TOMORROW London Mayor Sadiq Khan’s detested Ultra Low Emission Zone (ULEZ) expands from the area within the North and South Circular Roads to cover all boroughs of Greater London.
Drivers of non-compliant cars, vans and motorcycles (generally petrol vehicles registered before 2006 and diesel registered before 2015) will have to pay £12.50 a day to use their vehicles within the ULEZ.
However the Secretary of State for Transport, Mark Harper, has powers to intervene and stop the ULEZ expansion. Section 143 of the 1999 Greater London Authority Act states that if he considers that Khan’s transport strategy is inconsistent with national policies relating to transport and detrimental to any area outside Greater London, he can direct the Mayor to revise his transport strategy.
To consider that the policy/strategy is detrimental is a very low threshold. There is no burden of proof required, so while the minister may not act unreasonably, he does have a great deal of leeway. There cannot be any doubt that this is detrimental to counties outside Greater London, which is why Surrey, Kent and Hertfordshire county councils are all refusing to put up Khan’s ULEZ signs, and detrimental to many people particularly the elderly, pensioners, the low paid, those with disabilities and mobility issues. When you take this in conjunction with the other parts of the Act, it is clear the Secretary of State must intervene.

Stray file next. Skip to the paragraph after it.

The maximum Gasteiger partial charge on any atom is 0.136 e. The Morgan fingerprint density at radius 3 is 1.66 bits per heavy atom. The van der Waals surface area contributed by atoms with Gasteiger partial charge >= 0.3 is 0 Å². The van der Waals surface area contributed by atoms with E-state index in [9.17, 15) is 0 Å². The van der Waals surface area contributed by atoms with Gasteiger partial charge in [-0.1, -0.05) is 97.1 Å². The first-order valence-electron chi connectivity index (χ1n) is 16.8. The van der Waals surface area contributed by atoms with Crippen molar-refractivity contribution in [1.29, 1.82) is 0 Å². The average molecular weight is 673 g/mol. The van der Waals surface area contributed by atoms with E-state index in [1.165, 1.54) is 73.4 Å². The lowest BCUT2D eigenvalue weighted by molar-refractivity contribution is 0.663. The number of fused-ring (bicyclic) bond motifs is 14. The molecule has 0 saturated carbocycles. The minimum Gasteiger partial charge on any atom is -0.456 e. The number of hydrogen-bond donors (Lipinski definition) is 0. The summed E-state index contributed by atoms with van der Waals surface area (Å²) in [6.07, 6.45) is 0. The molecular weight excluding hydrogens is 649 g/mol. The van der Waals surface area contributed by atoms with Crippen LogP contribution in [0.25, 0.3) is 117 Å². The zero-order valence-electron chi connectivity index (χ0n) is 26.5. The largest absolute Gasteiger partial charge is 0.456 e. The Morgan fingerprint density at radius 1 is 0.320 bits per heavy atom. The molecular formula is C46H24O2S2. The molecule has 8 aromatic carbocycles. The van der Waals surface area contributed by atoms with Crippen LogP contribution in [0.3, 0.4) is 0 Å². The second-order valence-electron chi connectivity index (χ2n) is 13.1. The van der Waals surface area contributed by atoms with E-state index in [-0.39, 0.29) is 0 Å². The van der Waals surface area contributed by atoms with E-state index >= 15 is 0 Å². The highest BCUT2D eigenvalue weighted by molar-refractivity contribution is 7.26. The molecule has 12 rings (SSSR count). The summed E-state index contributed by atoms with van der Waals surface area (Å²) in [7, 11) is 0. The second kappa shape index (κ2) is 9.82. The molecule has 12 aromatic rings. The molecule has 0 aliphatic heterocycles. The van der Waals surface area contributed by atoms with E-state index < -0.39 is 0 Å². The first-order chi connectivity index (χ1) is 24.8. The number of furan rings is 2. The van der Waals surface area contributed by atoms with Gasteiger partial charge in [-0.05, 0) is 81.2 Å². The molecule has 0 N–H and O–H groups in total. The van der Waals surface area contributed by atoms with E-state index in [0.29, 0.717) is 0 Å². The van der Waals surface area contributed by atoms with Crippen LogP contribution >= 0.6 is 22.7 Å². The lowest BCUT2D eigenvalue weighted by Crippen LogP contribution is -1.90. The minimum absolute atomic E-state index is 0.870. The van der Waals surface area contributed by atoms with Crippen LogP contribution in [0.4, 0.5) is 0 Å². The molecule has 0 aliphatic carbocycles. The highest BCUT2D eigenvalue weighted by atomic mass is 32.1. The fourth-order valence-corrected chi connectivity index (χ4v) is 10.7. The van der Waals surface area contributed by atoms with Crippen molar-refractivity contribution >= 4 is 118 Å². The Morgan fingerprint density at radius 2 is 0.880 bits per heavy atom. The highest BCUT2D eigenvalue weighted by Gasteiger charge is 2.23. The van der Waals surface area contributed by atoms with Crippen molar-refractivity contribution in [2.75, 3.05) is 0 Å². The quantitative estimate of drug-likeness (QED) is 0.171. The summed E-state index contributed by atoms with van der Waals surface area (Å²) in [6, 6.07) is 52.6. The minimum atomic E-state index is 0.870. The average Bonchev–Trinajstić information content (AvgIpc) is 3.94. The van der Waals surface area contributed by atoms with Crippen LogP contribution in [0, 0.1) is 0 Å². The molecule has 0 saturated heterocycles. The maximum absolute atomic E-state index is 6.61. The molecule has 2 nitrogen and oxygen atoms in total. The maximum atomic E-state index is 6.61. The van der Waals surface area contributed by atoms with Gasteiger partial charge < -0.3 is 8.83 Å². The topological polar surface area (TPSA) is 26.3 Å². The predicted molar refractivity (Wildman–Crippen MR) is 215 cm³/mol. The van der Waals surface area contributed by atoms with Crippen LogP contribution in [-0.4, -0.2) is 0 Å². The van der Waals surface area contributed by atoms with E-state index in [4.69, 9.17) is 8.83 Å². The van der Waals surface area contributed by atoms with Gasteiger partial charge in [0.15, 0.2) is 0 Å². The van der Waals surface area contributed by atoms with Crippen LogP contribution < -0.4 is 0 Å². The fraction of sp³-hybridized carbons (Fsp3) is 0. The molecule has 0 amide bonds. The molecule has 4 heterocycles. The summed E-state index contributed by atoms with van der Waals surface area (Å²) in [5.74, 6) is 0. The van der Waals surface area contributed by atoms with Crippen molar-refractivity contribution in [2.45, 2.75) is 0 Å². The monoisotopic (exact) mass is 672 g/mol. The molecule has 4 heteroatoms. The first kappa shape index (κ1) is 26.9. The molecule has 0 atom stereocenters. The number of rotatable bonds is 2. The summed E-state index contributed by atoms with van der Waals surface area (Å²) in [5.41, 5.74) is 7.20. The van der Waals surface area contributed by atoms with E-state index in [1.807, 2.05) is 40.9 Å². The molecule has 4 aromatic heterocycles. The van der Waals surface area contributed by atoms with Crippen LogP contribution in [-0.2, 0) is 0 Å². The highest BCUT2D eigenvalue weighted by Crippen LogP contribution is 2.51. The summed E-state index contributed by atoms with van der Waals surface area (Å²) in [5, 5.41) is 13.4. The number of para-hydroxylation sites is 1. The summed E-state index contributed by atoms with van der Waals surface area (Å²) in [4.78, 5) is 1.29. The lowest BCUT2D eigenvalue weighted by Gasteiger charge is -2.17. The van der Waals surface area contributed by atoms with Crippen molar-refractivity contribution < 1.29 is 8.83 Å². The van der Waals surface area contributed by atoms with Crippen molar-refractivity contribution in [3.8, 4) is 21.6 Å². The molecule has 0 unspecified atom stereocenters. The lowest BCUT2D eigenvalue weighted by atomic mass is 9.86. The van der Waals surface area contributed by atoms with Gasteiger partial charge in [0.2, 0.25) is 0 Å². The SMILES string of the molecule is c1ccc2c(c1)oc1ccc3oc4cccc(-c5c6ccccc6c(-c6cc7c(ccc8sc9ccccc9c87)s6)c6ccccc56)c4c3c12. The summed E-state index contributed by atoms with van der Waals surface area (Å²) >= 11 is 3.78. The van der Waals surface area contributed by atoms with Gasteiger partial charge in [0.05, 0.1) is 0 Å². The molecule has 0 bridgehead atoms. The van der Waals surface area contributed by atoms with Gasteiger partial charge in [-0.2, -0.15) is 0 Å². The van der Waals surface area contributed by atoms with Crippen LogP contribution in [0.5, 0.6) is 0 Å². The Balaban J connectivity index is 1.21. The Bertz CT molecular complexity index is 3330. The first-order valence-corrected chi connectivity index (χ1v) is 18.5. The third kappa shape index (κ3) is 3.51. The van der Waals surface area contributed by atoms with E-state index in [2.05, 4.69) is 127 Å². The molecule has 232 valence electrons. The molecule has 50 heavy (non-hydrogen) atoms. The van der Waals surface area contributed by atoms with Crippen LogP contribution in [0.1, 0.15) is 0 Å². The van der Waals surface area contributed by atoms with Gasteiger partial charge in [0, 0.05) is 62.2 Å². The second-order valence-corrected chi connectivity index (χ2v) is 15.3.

Under section 141 (1), Khan ‘shall develop and implement policies for the promotion and encouragement of safe, integrated, efficient and economic transport facilities and services to, from and within Greater London’. Charging someone £12.50 a day to enter Greater London can hardly be described as efficient. This charge is a barrier to people travelling to, from and within Greater London.
It goes on to say under section 142 (2) that the transport strategy ‘shall contain the Mayor’s proposals for the provision of transport which is accessible to persons with mobility problems’.
So it is staring the Secretary of State in the face.
In the past Conservative Governments have intervened when it has been necessary to do so in the national interest. I can think of examples from the 1980s when loony left councils were increasing the rates to exorbitant levels. Mrs Thatcher didn’t hesitate to introduce rate-capping to protect those hit by these irresponsible councils. She also introduced the Unified Business Rates when those same Labour councils were using businesses as a cash cow. ULEZ is hitting hundreds of thousands of small businesses, and having an inflationary effect on the business van market, as well as on the second-hand market in compliant vehicles.
More recent Government interventions to protect people are the furlough scheme and energy price subsidies.
There are some in the Conservative Party who think that we shouldn’t do anything now because ULEZ will reflect badly on Khan in next May’s Mayoral election. I’m not convinced that knowing that the Government could intervene but hasn’t will endear voters to the Conservative Party. On the contrary, if the Government do stop ULEZ they will be thanked next year and Conservative Candidate Susan Hall should become the next Mayor of Greater London.
The time to protect people is now.